A few images are used further down for image recommendations, but those are fully optimised for the web. Running a speed optimisation test reveals that the page still takes 2.651 seconds for the Largest Contentful Paint (LCP), but is fully loaded shortly after (2.726s). For a test run from Chrome-desktop-location:Ireland this is not overly fast, but can be explained with the website being dependant on a multitude of css and js files to build. The free performance test result lists security issues, which can likely be ignored as they are based on the fact that the website uses WordPress, and if WP is kept up to date, the security vulnerabilities will be resolved by the CMS. Overall, for a WordPress site it performs very well.
The websitecarbon.com test result claims the site was run on “bog standard” energy. It did however say that for this website, too, which does is fact run on renewables, so I would doubt this result.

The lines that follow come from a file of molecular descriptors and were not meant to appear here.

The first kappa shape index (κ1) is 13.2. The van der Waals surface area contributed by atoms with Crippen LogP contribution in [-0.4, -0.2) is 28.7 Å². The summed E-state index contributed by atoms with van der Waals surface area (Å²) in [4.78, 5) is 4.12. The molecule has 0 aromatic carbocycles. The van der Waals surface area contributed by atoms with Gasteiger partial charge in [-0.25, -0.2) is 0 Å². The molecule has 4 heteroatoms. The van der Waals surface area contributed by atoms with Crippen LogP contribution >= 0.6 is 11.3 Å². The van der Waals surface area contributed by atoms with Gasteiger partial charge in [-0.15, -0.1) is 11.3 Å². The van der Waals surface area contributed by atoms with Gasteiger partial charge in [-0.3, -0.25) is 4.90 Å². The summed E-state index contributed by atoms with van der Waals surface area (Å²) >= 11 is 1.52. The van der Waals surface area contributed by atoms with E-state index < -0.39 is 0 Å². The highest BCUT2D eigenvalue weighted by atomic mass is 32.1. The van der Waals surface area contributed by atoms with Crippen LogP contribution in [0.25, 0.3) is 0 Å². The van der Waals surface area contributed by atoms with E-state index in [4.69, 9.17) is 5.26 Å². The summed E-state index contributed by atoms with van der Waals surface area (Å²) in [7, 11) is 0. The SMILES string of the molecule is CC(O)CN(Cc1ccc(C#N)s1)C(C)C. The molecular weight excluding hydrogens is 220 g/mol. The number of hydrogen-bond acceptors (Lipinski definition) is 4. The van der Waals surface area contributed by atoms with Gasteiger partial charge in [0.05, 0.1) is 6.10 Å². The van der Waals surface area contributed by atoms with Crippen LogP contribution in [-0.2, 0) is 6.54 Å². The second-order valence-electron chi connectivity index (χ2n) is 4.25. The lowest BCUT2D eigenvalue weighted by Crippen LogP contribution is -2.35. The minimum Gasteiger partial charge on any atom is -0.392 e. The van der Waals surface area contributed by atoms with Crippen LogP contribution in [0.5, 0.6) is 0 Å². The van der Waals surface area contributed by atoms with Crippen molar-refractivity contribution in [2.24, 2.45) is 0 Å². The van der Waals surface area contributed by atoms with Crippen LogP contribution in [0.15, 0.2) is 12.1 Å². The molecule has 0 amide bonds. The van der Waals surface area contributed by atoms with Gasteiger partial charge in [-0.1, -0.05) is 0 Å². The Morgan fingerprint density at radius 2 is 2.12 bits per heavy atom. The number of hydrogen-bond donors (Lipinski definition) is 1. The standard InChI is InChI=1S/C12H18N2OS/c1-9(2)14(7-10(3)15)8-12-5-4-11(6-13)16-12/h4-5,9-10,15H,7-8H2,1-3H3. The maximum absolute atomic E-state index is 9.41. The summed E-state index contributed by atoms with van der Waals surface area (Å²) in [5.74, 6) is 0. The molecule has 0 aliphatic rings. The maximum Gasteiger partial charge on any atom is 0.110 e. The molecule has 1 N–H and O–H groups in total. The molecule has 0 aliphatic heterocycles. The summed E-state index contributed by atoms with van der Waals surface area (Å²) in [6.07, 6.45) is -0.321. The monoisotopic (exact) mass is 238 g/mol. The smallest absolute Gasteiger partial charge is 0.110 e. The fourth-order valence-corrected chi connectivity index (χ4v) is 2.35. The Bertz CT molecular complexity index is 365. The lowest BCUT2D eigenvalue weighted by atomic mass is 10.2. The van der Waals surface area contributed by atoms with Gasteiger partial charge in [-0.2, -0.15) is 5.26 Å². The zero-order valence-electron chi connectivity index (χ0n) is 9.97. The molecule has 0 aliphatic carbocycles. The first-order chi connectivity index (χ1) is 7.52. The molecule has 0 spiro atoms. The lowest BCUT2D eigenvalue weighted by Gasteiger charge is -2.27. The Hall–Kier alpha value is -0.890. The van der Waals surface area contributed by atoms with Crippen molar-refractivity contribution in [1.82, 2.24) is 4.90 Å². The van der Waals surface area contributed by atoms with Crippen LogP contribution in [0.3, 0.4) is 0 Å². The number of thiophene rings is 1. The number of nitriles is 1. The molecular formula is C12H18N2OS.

The website has a very prominent tab in the top right menu, which allows for adabting the website in font size, colour mode and even to toggle off the background shapes, and therefore reduce the background noise. This is truly progressive!
A test on webaccessibility.com gives a 92% compliance score. The only violation being that links that open in a new tab don’t have a warning window
The website states it is presented by MightyBites and Wholegrain digital. Tim Frick (Founder & President MightyBites) and Tom Greenwood (Managing director Wholegrain digital) are the authors of the books Designing for Sustainability and Sustainable Web Design (respectively) which are promoted on the website.
These two resources (together with World Wide Waste by Gerry McGovern) are pretty much the only published books to date about Sustainable Web Design.
If you read this, Tim and Tom, which web hosting provider runs your website, or more importantly, with which energy?
 p. 23 Sustainable Web Design by Tom Greenwood, 2021, A Book Apart, London https://abookapart.com/products/sustainable-web-design